RTTNews - The markets across the Asia-pacific region ended in negative territory on Monday, amid weak global cues awaiting direction, as the recent rally on optimism about recovery seems to be losing steam.

In the U.S, the major indices ended Friday's session mixed on either side of the unchanged line characterized by low volumes as traders shrugged off mixed economic data amid increasing concerns about recovery.

On the economic front, traders digested a report from the Commerce Department which showed that personal income jumped 1.4% in May following an upwardly revised 0.7% rise in April. Excluding the effects of the stimulus bill, disposable personal income, or personal income less personal current taxes, increased by a much more modest 0.2% in May, the report revealed. The report also indicated that that personal spending rose 0.3% in May, in line with economists' estimates, after coming in unchanged in the previous month.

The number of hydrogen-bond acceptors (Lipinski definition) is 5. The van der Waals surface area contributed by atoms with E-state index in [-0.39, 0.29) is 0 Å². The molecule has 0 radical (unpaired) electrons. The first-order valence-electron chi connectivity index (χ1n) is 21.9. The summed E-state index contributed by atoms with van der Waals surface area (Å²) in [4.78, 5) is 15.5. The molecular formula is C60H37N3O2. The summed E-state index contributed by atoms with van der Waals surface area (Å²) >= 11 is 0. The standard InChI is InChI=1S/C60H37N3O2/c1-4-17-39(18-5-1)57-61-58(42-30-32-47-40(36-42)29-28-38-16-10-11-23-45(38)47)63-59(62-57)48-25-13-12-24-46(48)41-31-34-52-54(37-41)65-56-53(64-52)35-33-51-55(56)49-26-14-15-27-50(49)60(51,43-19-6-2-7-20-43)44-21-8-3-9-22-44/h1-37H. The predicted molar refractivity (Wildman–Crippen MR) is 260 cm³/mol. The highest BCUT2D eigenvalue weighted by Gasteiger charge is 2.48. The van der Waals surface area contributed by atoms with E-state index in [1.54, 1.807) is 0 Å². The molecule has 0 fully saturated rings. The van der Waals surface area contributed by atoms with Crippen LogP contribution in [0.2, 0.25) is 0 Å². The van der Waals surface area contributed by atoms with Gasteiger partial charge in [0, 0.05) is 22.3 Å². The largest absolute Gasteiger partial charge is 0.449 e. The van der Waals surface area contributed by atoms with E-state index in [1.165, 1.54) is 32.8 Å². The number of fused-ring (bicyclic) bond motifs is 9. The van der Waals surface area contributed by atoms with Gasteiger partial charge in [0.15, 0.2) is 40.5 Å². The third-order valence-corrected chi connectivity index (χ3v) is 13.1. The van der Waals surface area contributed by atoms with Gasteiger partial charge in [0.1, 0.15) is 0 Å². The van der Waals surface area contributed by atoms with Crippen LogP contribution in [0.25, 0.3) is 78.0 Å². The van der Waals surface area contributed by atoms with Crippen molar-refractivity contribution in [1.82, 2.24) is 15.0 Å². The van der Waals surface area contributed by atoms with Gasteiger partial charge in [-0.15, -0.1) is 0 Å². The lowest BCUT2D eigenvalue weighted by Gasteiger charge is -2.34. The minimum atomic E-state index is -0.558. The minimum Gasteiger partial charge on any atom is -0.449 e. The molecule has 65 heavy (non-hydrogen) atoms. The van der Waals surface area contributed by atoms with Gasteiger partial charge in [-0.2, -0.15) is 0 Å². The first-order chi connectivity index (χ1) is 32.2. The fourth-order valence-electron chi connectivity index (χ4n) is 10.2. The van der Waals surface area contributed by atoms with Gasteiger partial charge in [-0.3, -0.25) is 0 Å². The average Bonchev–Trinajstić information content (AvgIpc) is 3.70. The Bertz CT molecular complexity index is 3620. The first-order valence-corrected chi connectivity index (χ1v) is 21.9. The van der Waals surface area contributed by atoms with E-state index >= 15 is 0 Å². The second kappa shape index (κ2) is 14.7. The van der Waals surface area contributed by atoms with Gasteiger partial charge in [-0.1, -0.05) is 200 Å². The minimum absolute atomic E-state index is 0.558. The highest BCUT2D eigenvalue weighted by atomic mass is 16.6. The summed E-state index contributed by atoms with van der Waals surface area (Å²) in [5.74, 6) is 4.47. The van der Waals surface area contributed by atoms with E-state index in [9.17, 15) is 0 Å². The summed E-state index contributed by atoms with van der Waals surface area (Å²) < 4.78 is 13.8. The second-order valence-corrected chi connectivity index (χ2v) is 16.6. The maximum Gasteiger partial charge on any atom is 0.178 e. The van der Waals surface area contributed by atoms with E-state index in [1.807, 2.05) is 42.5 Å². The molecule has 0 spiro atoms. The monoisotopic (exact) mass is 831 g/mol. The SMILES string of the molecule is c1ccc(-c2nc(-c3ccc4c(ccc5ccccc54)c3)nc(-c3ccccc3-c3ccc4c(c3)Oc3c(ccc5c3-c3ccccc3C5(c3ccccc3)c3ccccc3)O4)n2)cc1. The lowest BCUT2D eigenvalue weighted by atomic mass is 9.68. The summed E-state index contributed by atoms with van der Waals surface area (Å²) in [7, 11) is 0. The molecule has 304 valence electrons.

Separately, a report from Reuters and the University of Michigan showed that the consumer sentiment index was revised up to 70.8 in June from the preliminary reading of 69.0, coming in above the May reading of 68.7. Economists had been expecting the index to be unrevised at 69.0.

While the Nasdaq closed up by 8.68 points or 0.5% at 1,838, the Dow slipped by 34.01 points or 0.4% to 8,438 and the S&P 500 fell 1.36 or 0.2% to 919.

The Nikkei 225 Average opened slightly lower at 9,866 compared to its previous close of 9,877, but it moved above the unchanged line on positive industrial production report. However, negative sentiment generated by announcements regarding stock sales dragged the indices below the unchanged line. The average ended weaker at 9,783, representing a loss of 93.92 points or 0.95%. The broader Topix Index of all first section issues declined 11.78 points, or 1.2% to close at 915.